REVEALED | Nelson Mandela Foundation accused of impropriety, ...

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REVEALED | Nelson Mandela Foundation accused of impropriety, abuse, card misuse

And to top it all, a source says the NMF is using the same law firm to investigate the very people who give it work

Investigative journalist
The Nelson Mandela Foundation (NMF) is embroiled in scandal related to allegations of procurement impropriety and misuse of company credit cards.
HE'D BE TURNING IN HIS GRAVE The Nelson Mandela Foundation (NMF) is embroiled in scandal related to allegations of procurement impropriety and misuse of company credit cards.
Image: Reuters/Siphiwe Sibeko

The Nelson Mandela Foundation (NMF) is embroiled in a scandal related to allegations of procurement impropriety, misuse of company credit cards and abuse of power against its CEO Sello Hatang and COO Limpho Monyamane.

The foundation’s chairperson, Prof Njabulo Ndebele, told the Sunday Times last week that law firm Bowman Gilfillan Inc was looking into damning whistle-blower allegations against the two.

The extent of mismanagement, an internal source said, had gone from the foundation paying millions to a “donor”, instead of receiving payment, to using corporate credit cards for personal purchases at fast-food restaurants, bookstores, hardware and sporting goods stores.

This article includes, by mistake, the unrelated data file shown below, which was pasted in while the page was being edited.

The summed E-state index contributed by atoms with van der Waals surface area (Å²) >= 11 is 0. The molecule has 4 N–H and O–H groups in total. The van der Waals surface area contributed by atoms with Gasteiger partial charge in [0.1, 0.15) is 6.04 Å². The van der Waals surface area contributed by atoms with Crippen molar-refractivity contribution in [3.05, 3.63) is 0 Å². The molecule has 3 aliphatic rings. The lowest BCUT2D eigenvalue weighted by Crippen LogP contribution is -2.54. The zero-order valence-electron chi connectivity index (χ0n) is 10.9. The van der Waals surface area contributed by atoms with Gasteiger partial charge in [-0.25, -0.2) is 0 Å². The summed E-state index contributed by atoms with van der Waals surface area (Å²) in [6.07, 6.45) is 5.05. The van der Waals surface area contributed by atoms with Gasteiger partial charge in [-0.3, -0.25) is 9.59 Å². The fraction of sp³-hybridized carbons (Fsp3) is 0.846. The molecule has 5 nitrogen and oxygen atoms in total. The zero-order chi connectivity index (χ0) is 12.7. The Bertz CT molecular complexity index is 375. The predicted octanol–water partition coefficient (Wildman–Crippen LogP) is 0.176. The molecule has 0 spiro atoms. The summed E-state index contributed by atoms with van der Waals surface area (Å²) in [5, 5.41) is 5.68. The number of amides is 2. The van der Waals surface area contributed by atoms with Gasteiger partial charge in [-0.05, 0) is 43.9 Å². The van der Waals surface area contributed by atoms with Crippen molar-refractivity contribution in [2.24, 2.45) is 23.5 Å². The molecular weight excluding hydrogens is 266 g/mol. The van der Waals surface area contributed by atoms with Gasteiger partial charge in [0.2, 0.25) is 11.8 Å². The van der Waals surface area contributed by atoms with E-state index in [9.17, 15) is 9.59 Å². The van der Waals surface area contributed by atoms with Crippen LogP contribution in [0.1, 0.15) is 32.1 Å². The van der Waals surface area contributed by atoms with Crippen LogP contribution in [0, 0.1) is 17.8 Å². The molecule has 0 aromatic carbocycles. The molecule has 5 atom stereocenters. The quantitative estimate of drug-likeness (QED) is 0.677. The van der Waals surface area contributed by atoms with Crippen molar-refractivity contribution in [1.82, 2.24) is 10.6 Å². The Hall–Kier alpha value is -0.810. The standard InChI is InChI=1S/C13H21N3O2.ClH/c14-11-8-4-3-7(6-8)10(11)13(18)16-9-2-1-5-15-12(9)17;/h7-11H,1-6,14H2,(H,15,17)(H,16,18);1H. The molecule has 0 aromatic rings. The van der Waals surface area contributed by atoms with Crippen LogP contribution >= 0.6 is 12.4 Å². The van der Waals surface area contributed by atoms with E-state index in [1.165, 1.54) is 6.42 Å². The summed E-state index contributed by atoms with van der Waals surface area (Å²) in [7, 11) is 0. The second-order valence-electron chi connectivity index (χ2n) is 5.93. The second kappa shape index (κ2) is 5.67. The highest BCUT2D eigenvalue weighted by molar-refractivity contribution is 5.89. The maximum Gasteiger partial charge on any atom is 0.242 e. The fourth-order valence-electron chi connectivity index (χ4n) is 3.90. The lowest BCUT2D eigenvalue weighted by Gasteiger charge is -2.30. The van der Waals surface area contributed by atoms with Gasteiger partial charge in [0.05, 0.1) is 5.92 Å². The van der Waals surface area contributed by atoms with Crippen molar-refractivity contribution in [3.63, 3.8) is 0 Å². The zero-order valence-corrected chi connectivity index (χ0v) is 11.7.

Sunday Times Daily has spoken to three people in the foundation, who are employed in junior and senior roles. They corroborated and confirmed the issues raised in the whistle-blowers’ document.

Though Ndebele would not go into the detail about the allegations, the publication understands the list of complaints include, among others:

  •   Creating a toxic working environment and bullying; and
  •   Intimidating staff in the finance department to appoint service providers outside procurement processes.

“We confirm that the Nelson Mandela Foundation (the NMF) is in the process of conducting an investigation to determine the merits of a complaint that was recently received,” Ndebele said.